HONOLULU (AP) — A Hawaii man with a history of run-ins with police and neighbors was facing eviction when he stabbed his landlord and killed two officers before the house he and two women were believed to be in burned, authorities and neighbors said Sunday.
Police responding to a call for help found a woman who had been stabbed in the leg and resident Jaroslav “Jerry” Hanel, in his 60s, opened fire, killing Officers Tiffany Enriquez, a seven-year veteran, and Kaulike Kalama, a nine-year veteran, Honolulu Police Chief Susan Ballard said. Police suspect he and two women were inside the house when it caught fire, and Ballard said it could take days for authorities to process evidence and recover any remains.
The fire spread to several other residences, destroying seven homes and leaving multiple others with fire or smoke damage, according to Honolulu fire officials.
The homeowner, Lois Cain, had recently sought to have Hanel evicted, court records showed. A neighbor told The Associated Press she saw Cain being loaded into an ambulance with knife wounds.
Cain’s condition was not immediately confirmed, nor was the suspect’s. Ballard said Hanel did not have any gun permits.
The normally peaceful neighborhood where shots were fired is at the far end of the Waikiki Beach between the Honolulu Zoo and the famed Diamond Head State Monument, a volcanic crater that looms above Honolulu and is popular with tourists and hikers. A regional park is also nearby.
Ian Felix, a Honolulu resident and combat veteran with medical training, told the AP he happened to be walking by when he saw a woman lying on the ground with a pool of blood coming from her leg. He applied pressure until the first police officer arrived and put a tourniquet on it, Felix said. Moments later two more officers arrived, and Felix said he then heard two gunshots.
He and the officer picked up the wounded woman and carried her into a neighbor’s garage across the street, he said.
Neighbors described Hanel as mentally disturbed.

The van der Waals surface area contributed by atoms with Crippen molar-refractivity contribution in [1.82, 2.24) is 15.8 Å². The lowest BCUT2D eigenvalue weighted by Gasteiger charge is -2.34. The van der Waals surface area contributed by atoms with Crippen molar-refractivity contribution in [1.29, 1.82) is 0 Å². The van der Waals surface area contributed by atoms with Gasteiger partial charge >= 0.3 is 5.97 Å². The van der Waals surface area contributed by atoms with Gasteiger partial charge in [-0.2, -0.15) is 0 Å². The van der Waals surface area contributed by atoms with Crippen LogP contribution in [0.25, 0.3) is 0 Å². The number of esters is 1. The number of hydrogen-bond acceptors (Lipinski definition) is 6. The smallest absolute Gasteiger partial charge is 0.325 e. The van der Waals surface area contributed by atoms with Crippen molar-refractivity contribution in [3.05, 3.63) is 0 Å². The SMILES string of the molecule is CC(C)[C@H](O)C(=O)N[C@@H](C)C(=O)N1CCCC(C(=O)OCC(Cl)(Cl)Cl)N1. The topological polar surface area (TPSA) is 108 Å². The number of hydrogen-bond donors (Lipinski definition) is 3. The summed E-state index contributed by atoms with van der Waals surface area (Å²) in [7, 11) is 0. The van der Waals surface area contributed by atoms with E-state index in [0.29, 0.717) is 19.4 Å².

“Defendant does NOT have a Rental Agreement to occupy the premises and Defendant has no ownership interest in said premises,” read a complaint for eviction that Cain filed last week in court. “Despite repeated demands, Defendant has failed and refused to vacate the premises.”
Attorney Jonathan Burge has represented Hanel since 2015 in various disputes with neighbors, including temporary restraining orders that three obtained against him. Hanel, a native of the Czech Republic who used Czech interpreters in court, faced a hearing next week on a charge of misusing 911 services, Burge said Sunday.
Burge said he never knew Hanel to be violent, but that “he’s kind of a quirky guy and had problems.” Hanel believed the government was watching him and tapping his phone, Burge said.
“Maybe that’s what set him off,” he said of the eviction.
Hanel lived for free at the home in exchange for handyman work, Burge said. Cain was supportive of him in his disputes with the neighbors, Burge said, but their relationship had soured lately because Hanel’s dog had died and Cain wouldn’t let him get a new one.
Nearby resident Dolores Sandvold said she heard screaming and gunshots and saw Cain being carried to an ambulance.
Kailua resident John Farmer said the fire spread to his sister’s nearby house, which burned down. He said the resident has been described as paranoid and threatening.
Officials across the state began releasing statements mourning the lost lives, with Gov. David Ige saying, “Our entire state mourns the loss of two Honolulu Police officers killed in the line of duty this morning.”
Police closed several streets nearby and asked the public to avoid the area.
Honolulu City Councilmember Tommy Waters, who represents East Honolulu and is the chairman of the City Council Public Safety Committee, said he was heartbroken by the attack.
“I am disturbed by the initial reports that the gunman was a troubled individual who terrorized the Diamond Head neighborhood where this tragedy unfolded,” Waters said.